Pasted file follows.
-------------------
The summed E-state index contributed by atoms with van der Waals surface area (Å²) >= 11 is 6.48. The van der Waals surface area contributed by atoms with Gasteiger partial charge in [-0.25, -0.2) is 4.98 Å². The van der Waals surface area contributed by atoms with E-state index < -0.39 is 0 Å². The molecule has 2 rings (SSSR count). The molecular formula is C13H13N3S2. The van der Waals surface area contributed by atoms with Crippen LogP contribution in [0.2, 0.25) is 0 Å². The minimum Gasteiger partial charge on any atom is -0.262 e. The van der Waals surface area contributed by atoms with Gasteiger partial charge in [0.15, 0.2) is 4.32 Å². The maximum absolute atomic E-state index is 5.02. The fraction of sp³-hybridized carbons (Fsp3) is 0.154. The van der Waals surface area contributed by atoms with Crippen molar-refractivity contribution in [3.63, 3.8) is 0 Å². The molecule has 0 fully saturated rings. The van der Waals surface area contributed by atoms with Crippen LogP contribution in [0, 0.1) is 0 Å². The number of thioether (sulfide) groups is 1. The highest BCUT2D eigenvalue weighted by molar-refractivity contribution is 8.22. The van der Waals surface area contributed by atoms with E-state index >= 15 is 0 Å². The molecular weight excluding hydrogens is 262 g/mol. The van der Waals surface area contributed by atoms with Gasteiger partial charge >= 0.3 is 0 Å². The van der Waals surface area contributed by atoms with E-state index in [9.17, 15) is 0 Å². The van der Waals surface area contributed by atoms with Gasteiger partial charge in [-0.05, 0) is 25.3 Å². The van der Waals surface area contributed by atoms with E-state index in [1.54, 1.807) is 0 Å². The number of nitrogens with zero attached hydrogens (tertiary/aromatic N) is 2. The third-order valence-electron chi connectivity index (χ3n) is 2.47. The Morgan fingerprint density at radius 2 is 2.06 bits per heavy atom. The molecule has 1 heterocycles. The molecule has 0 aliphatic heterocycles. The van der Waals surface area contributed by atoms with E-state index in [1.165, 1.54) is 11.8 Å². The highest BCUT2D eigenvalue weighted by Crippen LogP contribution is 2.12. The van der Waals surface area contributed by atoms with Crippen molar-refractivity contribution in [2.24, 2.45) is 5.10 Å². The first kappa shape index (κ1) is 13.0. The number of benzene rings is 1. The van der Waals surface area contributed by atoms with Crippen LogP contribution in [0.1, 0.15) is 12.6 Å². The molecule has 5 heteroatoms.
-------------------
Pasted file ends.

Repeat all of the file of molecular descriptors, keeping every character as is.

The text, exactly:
The summed E-state index contributed by atoms with van der Waals surface area (Å²) >= 11 is 6.48. The van der Waals surface area contributed by atoms with Gasteiger partial charge in [-0.25, -0.2) is 4.98 Å². The van der Waals surface area contributed by atoms with E-state index < -0.39 is 0 Å². The molecule has 2 rings (SSSR count). The molecular formula is C13H13N3S2. The van der Waals surface area contributed by atoms with Crippen LogP contribution in [0.2, 0.25) is 0 Å². The minimum Gasteiger partial charge on any atom is -0.262 e. The van der Waals surface area contributed by atoms with Gasteiger partial charge in [0.15, 0.2) is 4.32 Å². The maximum absolute atomic E-state index is 5.02. The fraction of sp³-hybridized carbons (Fsp3) is 0.154. The van der Waals surface area contributed by atoms with Crippen molar-refractivity contribution in [3.63, 3.8) is 0 Å². The molecule has 0 fully saturated rings. The van der Waals surface area contributed by atoms with Crippen LogP contribution in [0, 0.1) is 0 Å². The number of thioether (sulfide) groups is 1. The highest BCUT2D eigenvalue weighted by molar-refractivity contribution is 8.22. The van der Waals surface area contributed by atoms with E-state index >= 15 is 0 Å². The molecular weight excluding hydrogens is 262 g/mol. The van der Waals surface area contributed by atoms with Gasteiger partial charge >= 0.3 is 0 Å². The van der Waals surface area contributed by atoms with E-state index in [9.17, 15) is 0 Å². The van der Waals surface area contributed by atoms with Gasteiger partial charge in [-0.05, 0) is 25.3 Å². The van der Waals surface area contributed by atoms with E-state index in [1.54, 1.807) is 0 Å². The number of nitrogens with zero attached hydrogens (tertiary/aromatic N) is 2. The third-order valence-electron chi connectivity index (χ3n) is 2.47. The Morgan fingerprint density at radius 2 is 2.06 bits per heavy atom. The molecule has 1 heterocycles. The molecule has 0 aliphatic heterocycles. The van der Waals surface area contributed by atoms with E-state index in [1.165, 1.54) is 11.8 Å². The highest BCUT2D eigenvalue weighted by Crippen LogP contribution is 2.12. The van der Waals surface area contributed by atoms with Crippen molar-refractivity contribution in [2.24, 2.45) is 5.10 Å². The first kappa shape index (κ1) is 13.0. The number of benzene rings is 1. The van der Waals surface area contributed by atoms with Crippen LogP contribution in [0.1, 0.15) is 12.6 Å². The molecule has 5 heteroatoms.